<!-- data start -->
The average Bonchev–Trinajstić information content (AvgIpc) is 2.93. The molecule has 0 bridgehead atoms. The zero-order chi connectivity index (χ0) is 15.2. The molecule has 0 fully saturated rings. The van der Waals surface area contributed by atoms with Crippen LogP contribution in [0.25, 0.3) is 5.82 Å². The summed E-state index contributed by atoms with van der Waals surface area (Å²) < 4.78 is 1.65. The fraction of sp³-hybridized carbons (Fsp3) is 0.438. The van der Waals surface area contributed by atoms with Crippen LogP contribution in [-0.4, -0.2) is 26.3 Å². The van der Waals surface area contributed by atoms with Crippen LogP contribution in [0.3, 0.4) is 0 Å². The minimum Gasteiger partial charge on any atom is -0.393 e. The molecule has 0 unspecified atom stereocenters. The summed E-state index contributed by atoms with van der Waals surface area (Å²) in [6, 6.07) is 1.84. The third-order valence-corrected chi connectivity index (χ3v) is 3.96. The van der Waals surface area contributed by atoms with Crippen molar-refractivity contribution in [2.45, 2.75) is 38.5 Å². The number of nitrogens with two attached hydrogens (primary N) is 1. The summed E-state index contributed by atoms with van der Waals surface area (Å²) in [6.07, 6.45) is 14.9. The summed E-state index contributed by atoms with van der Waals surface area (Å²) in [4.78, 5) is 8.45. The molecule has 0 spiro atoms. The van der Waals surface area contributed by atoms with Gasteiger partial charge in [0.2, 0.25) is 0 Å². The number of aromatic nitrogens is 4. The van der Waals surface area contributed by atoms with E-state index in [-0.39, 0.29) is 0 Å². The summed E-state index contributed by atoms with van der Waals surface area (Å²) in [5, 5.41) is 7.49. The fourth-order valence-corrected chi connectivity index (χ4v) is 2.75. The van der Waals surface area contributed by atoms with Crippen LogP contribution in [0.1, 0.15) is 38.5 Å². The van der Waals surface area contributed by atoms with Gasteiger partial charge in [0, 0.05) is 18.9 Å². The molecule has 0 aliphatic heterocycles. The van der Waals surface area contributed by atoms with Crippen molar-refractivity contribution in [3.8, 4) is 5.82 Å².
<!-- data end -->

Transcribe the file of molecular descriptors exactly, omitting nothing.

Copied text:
The average Bonchev–Trinajstić information content (AvgIpc) is 2.93. The molecule has 0 bridgehead atoms. The zero-order chi connectivity index (χ0) is 15.2. The molecule has 0 fully saturated rings. The van der Waals surface area contributed by atoms with Crippen LogP contribution in [0.25, 0.3) is 5.82 Å². The summed E-state index contributed by atoms with van der Waals surface area (Å²) < 4.78 is 1.65. The fraction of sp³-hybridized carbons (Fsp3) is 0.438. The van der Waals surface area contributed by atoms with Crippen LogP contribution in [-0.4, -0.2) is 26.3 Å². The van der Waals surface area contributed by atoms with Crippen LogP contribution in [0.3, 0.4) is 0 Å². The minimum Gasteiger partial charge on any atom is -0.393 e. The molecule has 0 unspecified atom stereocenters. The summed E-state index contributed by atoms with van der Waals surface area (Å²) in [6, 6.07) is 1.84. The third-order valence-corrected chi connectivity index (χ3v) is 3.96. The van der Waals surface area contributed by atoms with Crippen molar-refractivity contribution in [2.45, 2.75) is 38.5 Å². The number of nitrogens with two attached hydrogens (primary N) is 1. The summed E-state index contributed by atoms with van der Waals surface area (Å²) in [6.07, 6.45) is 14.9. The summed E-state index contributed by atoms with van der Waals surface area (Å²) in [4.78, 5) is 8.45. The molecule has 0 spiro atoms. The van der Waals surface area contributed by atoms with Gasteiger partial charge in [0.2, 0.25) is 0 Å². The number of aromatic nitrogens is 4. The van der Waals surface area contributed by atoms with E-state index in [-0.39, 0.29) is 0 Å². The summed E-state index contributed by atoms with van der Waals surface area (Å²) in [5, 5.41) is 7.49. The fourth-order valence-corrected chi connectivity index (χ4v) is 2.75. The van der Waals surface area contributed by atoms with Crippen LogP contribution in [0.1, 0.15) is 38.5 Å². The van der Waals surface area contributed by atoms with Gasteiger partial charge in [0, 0.05) is 18.9 Å². The molecule has 0 aliphatic heterocycles. The van der Waals surface area contributed by atoms with Crippen molar-refractivity contribution in [3.8, 4) is 5.82 Å².